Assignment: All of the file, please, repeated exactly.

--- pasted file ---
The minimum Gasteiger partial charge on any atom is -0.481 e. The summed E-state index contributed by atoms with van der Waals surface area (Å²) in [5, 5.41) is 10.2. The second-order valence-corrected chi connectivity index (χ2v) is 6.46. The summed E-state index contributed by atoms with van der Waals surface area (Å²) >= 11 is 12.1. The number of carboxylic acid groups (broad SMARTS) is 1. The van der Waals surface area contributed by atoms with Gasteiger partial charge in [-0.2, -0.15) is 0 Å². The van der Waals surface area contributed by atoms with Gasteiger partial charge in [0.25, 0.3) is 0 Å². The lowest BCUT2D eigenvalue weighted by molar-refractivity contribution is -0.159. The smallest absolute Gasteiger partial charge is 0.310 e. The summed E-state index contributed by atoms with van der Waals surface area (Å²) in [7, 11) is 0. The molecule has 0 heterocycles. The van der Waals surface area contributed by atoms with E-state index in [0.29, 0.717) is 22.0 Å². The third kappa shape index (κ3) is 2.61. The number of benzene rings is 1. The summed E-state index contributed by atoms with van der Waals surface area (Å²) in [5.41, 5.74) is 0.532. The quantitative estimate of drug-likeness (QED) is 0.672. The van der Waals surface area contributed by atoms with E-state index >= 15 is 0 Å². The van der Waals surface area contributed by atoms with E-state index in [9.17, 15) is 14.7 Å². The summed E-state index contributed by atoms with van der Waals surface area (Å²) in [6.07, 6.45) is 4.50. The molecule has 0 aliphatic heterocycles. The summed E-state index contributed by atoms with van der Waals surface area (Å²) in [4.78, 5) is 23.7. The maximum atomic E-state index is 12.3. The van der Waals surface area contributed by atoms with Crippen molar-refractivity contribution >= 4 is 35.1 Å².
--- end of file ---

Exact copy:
The minimum Gasteiger partial charge on any atom is -0.481 e. The summed E-state index contributed by atoms with van der Waals surface area (Å²) in [5, 5.41) is 10.2. The second-order valence-corrected chi connectivity index (χ2v) is 6.46. The summed E-state index contributed by atoms with van der Waals surface area (Å²) >= 11 is 12.1. The number of carboxylic acid groups (broad SMARTS) is 1. The van der Waals surface area contributed by atoms with Gasteiger partial charge in [-0.2, -0.15) is 0 Å². The van der Waals surface area contributed by atoms with Gasteiger partial charge in [0.25, 0.3) is 0 Å². The lowest BCUT2D eigenvalue weighted by molar-refractivity contribution is -0.159. The smallest absolute Gasteiger partial charge is 0.310 e. The summed E-state index contributed by atoms with van der Waals surface area (Å²) in [7, 11) is 0. The molecule has 0 heterocycles. The van der Waals surface area contributed by atoms with E-state index in [0.29, 0.717) is 22.0 Å². The third kappa shape index (κ3) is 2.61. The number of benzene rings is 1. The summed E-state index contributed by atoms with van der Waals surface area (Å²) in [5.41, 5.74) is 0.532. The quantitative estimate of drug-likeness (QED) is 0.672. The van der Waals surface area contributed by atoms with E-state index >= 15 is 0 Å². The van der Waals surface area contributed by atoms with E-state index in [9.17, 15) is 14.7 Å². The summed E-state index contributed by atoms with van der Waals surface area (Å²) in [6.07, 6.45) is 4.50. The molecule has 0 aliphatic heterocycles. The summed E-state index contributed by atoms with van der Waals surface area (Å²) in [4.78, 5) is 23.7. The maximum atomic E-state index is 12.3. The van der Waals surface area contributed by atoms with Crippen molar-refractivity contribution >= 4 is 35.1 Å².